|Claimant(s):||MARITZA MALDONADO, by her Parent and Legal Guardian, JULIA MALDONADO|
|Claimant short name:||MALDONADO|
|Footnote (claimant name) :|
|Defendant(s):||THE STATE OF NEW YORK|
|Footnote (defendant name) :|
|Judge:||Alan C. Marin|
|Claimant's attorney:||Arlene McCrea, Esq.|
|Defendant's attorney:||Andrew M. Cuomo, Attorney General
by: Cheryl Rameau, AAG
|Third-party defendant's attorney:|
|Signature date:||May 20, 2010|
|See also (multicaptioned case)|
This is the decision following the trial of the claim arising from a physical confrontation Maritza Maldonado, a patient at Brooklyn Developmental Center, had with another patient, during which the latter bit off a portion of Ms. Maldonado's ear. The Center is a facility of the State Office of Mental Retardation and Developmental Disability.
Claimant - - such term will be used here to refer to Maritza, not her mother and guardian, Julia Maldonado - - was unable to be deposed or to testify at trial. What we do know about the events of January 15, 2005 is drawn from the testimony of two employees of the Developmental Center: Colette McKay and Beryl Akenbor.
Ms. Akenbor, with the title of developmental aide, has worked at Brooklyn Developmental Center for 25 years, most of that time on Wing 211, where she was at the time of the incident. That unit then had about 20 female patients. Akenbor testified that she was working an overnight shift that went from 11:15 p.m. to 7:15 the next morning. She and her fellow aides would wake the patients in the morning, see that they wash, brush their teeth and also "take care of their clothing."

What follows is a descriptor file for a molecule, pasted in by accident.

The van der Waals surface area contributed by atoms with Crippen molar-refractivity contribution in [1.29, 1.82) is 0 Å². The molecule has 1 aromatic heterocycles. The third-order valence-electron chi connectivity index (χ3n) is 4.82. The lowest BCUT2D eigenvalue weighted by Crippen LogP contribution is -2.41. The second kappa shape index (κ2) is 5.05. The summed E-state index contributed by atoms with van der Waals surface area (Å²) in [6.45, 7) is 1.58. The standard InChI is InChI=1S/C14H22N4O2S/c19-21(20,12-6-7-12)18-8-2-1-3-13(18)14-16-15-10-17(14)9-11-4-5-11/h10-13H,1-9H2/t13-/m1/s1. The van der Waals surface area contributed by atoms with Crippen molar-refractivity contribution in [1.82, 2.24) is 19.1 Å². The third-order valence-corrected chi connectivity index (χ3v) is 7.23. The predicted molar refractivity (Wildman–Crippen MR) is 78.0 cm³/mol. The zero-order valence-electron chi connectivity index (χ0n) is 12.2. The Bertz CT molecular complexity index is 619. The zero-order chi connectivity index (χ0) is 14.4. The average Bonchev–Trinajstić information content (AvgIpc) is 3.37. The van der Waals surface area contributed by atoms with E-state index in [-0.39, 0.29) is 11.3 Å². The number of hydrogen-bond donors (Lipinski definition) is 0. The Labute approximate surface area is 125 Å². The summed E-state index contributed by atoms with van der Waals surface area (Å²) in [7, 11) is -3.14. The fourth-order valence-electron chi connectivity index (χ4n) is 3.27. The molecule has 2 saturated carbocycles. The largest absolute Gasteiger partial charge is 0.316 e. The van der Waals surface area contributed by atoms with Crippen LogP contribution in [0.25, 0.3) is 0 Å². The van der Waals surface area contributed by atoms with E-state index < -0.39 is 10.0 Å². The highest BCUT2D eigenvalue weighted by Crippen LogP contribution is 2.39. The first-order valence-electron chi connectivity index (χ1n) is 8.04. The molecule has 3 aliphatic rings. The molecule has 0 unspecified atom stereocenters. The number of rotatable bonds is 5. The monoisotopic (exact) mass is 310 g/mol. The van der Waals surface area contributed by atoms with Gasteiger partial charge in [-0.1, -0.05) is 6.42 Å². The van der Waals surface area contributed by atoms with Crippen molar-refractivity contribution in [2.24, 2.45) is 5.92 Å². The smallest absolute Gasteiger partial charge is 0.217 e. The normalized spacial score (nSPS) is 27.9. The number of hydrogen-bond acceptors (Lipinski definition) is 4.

Ms. Akenbor recalled that at some time about 6:30 a.m., claimant and Rochelle Morales were involved in a discussion just outside the laundry room about who would wash their clothes first:
Q. Did the discussion turn into an argument?
Q. Did the argument become heated?
Akenbor testified at that point she separated the two and sent them "in different areas," noting that Maldonado and Morales do not reside in the same area. No other facility employee was on the scene at that time, according to Akenbor. The aide stated that she had not heard any threats, and did not call for backup assistance, pointing out that this kind of argument was a usual occurrence on Wing 211.
The two women returned to the laundry room area at about 7 a.m., but Akenbor did not notice them until things had escalated. Akenbor said she was standing at the office door, some 15 to 30 feet away:
"I observed they [were] already in a physical altercation . . . They were fighting. By this time, they [were] on the ground and they [were] in an entanglement, and I was trying to get Maldonado and Rochelle to release each other. So, I was taking - - trying to take their hands off of each other."